How Not to Generate Leads
A 26-year veteran of the Ford Motor Company, Michael D. Richards, was appointed general marketing manager of Lincoln Mercury in January 2006. Prior to that, he served as Ford’s customer service division general sales manager and regional manager for the California region and the Detroit region.
Does customer service experience qualify him to oversee a direct marketing lead-generation campaign for Lincoln cars?
Richards sent me a mailing so humongous—a 10˝ x 15 1⁄2 ˝ four-color outer envelope—that it dominated everything that had come through the mail slot.
Inside the carrier envelope were two elements: a giant 20-page, four-color brochure on heavy paper stock and a 9 1⁄2˝ x 15˝ white card stock piece with a letter on the right side and a $500 certificate on the left.
In this behemoth of a mailing, Michael Richards did not ask me to order a 4x4 Navigator or offer to let me charge $44,985 to my credit card.
That is the only thing he did right.
John Miglautsch and the Question of When
Whatever electronic trail you have left behind over the course of your life will be recorded in some database or other and follow you beyond the grave.
By aggregating all the information on you and your family, database marketers can assemble elegant electronic dossiers —income, demographics, behavior, credit score, product preferences, presence of children, illnesses, criminal records and career moves, to name a few.
As a result, it is possible to predict with profitable accuracy the things you are likely to buy and can afford to pay for.
John Miglautsch of Miglautsch Marketing in Hartland, Wis. is a very savvy database marketer who I have known for a long time.
Many years ago, it was Miglautsch who alerted me to the ultimate one-word imponderable of direct marketing:
For example, Miglautsch described how periodically he would receive mailings from automobile manufacturers—Acura, Toyota, Jeep, GM and others. In his income bracket and ZIP code—combined with the layers of information contained in his electronic dossier found in databases that were rocketing around the country several hundred times a day—he certainly was a candidate for a new vehicle every few years.
But at the time, he had an old Volvo to which he was deeply attached. Although it had mileage in the six figures, Miglautsch spent a ton of money over the years keeping it in pristine condition. It ran beautifully and he had absolutely no intention of getting rid of it.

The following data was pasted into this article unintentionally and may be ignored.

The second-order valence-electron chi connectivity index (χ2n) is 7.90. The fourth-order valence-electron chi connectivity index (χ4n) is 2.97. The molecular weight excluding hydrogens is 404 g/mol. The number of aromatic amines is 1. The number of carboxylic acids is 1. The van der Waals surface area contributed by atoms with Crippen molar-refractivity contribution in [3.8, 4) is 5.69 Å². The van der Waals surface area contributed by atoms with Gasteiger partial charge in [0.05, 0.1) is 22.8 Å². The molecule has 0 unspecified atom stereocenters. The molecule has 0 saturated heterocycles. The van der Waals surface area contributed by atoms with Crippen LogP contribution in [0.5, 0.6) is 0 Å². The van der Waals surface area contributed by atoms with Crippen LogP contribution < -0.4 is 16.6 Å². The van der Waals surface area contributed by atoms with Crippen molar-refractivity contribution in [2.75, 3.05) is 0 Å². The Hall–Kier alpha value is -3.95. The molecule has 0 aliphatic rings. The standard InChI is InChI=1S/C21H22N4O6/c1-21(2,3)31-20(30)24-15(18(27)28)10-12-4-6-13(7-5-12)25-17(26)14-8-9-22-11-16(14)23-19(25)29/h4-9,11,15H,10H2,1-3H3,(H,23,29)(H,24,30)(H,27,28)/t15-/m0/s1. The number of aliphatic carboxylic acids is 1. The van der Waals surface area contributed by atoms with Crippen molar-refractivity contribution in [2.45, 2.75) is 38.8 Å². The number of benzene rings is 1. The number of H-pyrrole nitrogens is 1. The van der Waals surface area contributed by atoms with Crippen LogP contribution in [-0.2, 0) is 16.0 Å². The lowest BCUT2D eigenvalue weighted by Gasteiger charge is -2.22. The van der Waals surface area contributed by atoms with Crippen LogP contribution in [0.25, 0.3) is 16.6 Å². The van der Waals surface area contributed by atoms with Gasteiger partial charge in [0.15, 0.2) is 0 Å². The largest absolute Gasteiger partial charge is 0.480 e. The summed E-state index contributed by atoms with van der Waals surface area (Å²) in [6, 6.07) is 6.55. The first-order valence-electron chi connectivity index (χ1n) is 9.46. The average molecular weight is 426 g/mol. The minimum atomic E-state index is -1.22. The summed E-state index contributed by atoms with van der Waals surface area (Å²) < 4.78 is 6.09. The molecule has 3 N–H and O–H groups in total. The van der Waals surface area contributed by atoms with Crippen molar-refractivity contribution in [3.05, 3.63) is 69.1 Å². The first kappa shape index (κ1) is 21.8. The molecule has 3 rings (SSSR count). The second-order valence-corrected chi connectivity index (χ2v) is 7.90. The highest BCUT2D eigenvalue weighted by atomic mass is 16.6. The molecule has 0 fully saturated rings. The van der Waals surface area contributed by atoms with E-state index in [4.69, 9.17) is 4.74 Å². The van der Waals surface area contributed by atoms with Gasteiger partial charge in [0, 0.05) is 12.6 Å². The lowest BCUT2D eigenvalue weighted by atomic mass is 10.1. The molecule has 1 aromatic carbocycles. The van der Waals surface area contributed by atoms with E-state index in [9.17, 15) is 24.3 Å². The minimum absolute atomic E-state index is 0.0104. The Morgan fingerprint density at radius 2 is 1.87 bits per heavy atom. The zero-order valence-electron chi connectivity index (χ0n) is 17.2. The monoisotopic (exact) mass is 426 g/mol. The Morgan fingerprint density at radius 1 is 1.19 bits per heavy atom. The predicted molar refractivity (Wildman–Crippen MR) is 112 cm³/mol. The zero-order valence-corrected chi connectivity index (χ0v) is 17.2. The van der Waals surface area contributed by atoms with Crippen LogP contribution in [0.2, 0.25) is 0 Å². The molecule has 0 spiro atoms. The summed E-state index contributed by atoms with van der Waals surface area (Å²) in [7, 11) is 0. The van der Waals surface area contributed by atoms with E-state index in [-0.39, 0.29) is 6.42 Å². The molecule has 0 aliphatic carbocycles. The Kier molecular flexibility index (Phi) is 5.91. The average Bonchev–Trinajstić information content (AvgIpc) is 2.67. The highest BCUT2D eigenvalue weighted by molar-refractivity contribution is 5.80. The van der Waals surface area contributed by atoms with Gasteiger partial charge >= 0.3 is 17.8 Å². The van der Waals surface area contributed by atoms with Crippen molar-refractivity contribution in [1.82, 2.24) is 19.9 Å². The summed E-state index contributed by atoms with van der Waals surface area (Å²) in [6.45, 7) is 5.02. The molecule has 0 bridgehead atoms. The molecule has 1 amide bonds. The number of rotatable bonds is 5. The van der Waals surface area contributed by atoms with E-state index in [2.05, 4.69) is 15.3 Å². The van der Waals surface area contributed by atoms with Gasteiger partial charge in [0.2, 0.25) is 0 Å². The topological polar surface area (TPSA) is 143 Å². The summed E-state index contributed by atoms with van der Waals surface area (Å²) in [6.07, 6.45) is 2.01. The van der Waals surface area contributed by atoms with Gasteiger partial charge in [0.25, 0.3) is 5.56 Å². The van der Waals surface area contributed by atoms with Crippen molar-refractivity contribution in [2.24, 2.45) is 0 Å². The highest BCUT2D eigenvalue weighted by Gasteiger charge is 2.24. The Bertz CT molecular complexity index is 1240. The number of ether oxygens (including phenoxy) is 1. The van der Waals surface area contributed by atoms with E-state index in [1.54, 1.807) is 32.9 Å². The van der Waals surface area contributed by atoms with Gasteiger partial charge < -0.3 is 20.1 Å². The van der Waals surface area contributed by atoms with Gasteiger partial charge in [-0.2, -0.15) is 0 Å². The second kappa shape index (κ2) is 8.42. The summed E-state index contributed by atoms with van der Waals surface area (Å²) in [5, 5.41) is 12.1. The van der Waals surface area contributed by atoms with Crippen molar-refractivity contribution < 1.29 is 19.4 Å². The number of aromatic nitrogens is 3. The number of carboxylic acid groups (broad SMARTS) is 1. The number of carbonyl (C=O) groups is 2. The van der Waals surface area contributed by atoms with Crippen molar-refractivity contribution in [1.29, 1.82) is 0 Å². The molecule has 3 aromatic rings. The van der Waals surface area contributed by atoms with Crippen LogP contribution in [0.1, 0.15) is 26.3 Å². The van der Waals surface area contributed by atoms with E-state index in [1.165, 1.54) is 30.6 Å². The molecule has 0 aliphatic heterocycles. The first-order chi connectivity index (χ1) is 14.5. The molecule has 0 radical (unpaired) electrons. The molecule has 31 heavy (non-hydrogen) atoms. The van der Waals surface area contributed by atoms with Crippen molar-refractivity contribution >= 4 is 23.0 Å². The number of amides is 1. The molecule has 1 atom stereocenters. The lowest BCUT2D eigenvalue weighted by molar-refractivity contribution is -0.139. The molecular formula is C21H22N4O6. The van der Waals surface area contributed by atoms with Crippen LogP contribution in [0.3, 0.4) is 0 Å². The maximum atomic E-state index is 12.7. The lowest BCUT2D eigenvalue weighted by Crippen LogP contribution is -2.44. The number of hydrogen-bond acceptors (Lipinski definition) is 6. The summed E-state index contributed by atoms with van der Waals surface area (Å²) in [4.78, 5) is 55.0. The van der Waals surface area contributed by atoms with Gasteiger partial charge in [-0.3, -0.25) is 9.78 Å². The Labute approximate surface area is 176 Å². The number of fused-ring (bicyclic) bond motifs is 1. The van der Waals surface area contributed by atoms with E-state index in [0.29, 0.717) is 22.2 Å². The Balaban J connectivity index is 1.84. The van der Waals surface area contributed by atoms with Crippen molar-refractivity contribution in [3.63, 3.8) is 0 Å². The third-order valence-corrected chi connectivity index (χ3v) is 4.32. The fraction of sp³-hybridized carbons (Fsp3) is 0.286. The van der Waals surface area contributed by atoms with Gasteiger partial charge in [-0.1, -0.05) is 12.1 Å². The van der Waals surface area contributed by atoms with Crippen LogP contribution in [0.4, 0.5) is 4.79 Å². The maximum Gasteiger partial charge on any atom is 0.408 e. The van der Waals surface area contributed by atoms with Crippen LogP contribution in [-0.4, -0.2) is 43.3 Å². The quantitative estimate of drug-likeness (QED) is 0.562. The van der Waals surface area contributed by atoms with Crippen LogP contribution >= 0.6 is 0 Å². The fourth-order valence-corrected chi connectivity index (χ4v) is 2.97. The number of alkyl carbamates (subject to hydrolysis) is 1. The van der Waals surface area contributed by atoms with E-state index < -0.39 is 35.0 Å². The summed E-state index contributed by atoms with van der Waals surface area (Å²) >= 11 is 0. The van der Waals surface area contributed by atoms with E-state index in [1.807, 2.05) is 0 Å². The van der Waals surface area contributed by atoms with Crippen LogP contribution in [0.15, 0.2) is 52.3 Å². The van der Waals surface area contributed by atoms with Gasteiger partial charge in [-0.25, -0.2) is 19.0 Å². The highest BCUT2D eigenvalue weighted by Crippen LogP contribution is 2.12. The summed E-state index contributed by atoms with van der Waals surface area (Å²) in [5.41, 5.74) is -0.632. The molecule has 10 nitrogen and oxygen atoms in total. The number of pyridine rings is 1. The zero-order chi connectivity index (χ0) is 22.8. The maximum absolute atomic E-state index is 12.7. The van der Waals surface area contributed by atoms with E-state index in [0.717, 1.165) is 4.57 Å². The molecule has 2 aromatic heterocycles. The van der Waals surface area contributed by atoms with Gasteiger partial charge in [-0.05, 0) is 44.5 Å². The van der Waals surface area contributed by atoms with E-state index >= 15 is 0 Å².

Then, one day, he totaled it on a bridge; he was in the market for a new car that afternoon.
No database in the world—no matter how sophisticated—could have predicted the “when” of a John Miglautsch automobile purchase.
Why Michael Richards’ Pitch was Wasted—Part I
Like John Miglautsch, my wife, Peggy, and I have an old Scandinavian car—a 1999 Saab 9.5 sedan with less than 60,000 miles—and we have spent big bucks with Saab to keep it running like new.
This will be our last car unless, like Miglautsch, we total it.
Even then, we would never dream of buying a Lincoln for one very basic reason: Lincolns are very large cars ad we live on a street so narrow that snow plows cannot navigate it.
Why Michael Richards’s Pitch Was Wasted—Part II
The giant mailing—which to my 71-year-old eyeballs had to cost somewhere between $2 and $3 (and likely much more)—contained to following:
* It was all about dreams. The words “dream” or “dreams” appeared 19 times in the copy.
* The brochure, made up of eight two-page spreads that stretched 30˝ long by 9 1⁄2˝ high, had a series of seven teeny inch-high, black-and-white photo stories running along the bottom entitled “My Dream.” Here was the story of a Wall Street analyst who became a Sonoma Valley winemaker and a girl who was so in love with her homemade wedding dress that she started a wedding dress design company. You get the idea. These stories had nothing to do with Lincolns and everything to do with the agency’s arty creative process.